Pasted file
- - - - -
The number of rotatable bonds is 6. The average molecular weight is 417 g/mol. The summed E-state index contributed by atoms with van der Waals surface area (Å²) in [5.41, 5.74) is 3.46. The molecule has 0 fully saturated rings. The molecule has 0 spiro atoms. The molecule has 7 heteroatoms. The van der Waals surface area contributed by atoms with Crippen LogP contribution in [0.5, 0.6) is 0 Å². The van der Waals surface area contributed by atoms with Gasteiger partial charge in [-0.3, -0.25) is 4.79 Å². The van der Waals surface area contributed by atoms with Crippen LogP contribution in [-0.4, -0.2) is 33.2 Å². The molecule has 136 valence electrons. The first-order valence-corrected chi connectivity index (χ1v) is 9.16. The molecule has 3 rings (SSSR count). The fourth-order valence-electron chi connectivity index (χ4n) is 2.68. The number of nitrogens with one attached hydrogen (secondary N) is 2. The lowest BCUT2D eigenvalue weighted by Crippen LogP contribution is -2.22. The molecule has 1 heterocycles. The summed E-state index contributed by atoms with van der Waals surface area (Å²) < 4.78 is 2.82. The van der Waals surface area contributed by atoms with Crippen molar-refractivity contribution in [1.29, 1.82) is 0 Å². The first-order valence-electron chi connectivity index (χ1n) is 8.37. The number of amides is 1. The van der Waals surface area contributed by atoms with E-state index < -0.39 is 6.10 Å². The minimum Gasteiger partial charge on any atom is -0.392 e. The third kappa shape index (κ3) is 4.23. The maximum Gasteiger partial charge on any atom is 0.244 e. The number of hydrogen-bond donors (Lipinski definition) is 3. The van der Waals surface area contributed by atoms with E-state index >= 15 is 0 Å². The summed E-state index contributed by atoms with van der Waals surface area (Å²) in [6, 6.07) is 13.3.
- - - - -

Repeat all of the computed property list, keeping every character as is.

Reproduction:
The number of rotatable bonds is 6. The average molecular weight is 417 g/mol. The summed E-state index contributed by atoms with van der Waals surface area (Å²) in [5.41, 5.74) is 3.46. The molecule has 0 fully saturated rings. The molecule has 0 spiro atoms. The molecule has 7 heteroatoms. The van der Waals surface area contributed by atoms with Crippen LogP contribution in [0.5, 0.6) is 0 Å². The van der Waals surface area contributed by atoms with Gasteiger partial charge in [-0.3, -0.25) is 4.79 Å². The van der Waals surface area contributed by atoms with Crippen LogP contribution in [-0.4, -0.2) is 33.2 Å². The molecule has 136 valence electrons. The first-order valence-corrected chi connectivity index (χ1v) is 9.16. The molecule has 3 rings (SSSR count). The fourth-order valence-electron chi connectivity index (χ4n) is 2.68. The number of nitrogens with one attached hydrogen (secondary N) is 2. The lowest BCUT2D eigenvalue weighted by Crippen LogP contribution is -2.22. The molecule has 1 heterocycles. The summed E-state index contributed by atoms with van der Waals surface area (Å²) < 4.78 is 2.82. The van der Waals surface area contributed by atoms with Crippen molar-refractivity contribution in [1.29, 1.82) is 0 Å². The first-order valence-electron chi connectivity index (χ1n) is 8.37. The number of amides is 1. The van der Waals surface area contributed by atoms with E-state index < -0.39 is 6.10 Å². The minimum Gasteiger partial charge on any atom is -0.392 e. The third kappa shape index (κ3) is 4.23. The maximum Gasteiger partial charge on any atom is 0.244 e. The number of hydrogen-bond donors (Lipinski definition) is 3. The van der Waals surface area contributed by atoms with E-state index >= 15 is 0 Å². The summed E-state index contributed by atoms with van der Waals surface area (Å²) in [6, 6.07) is 13.3.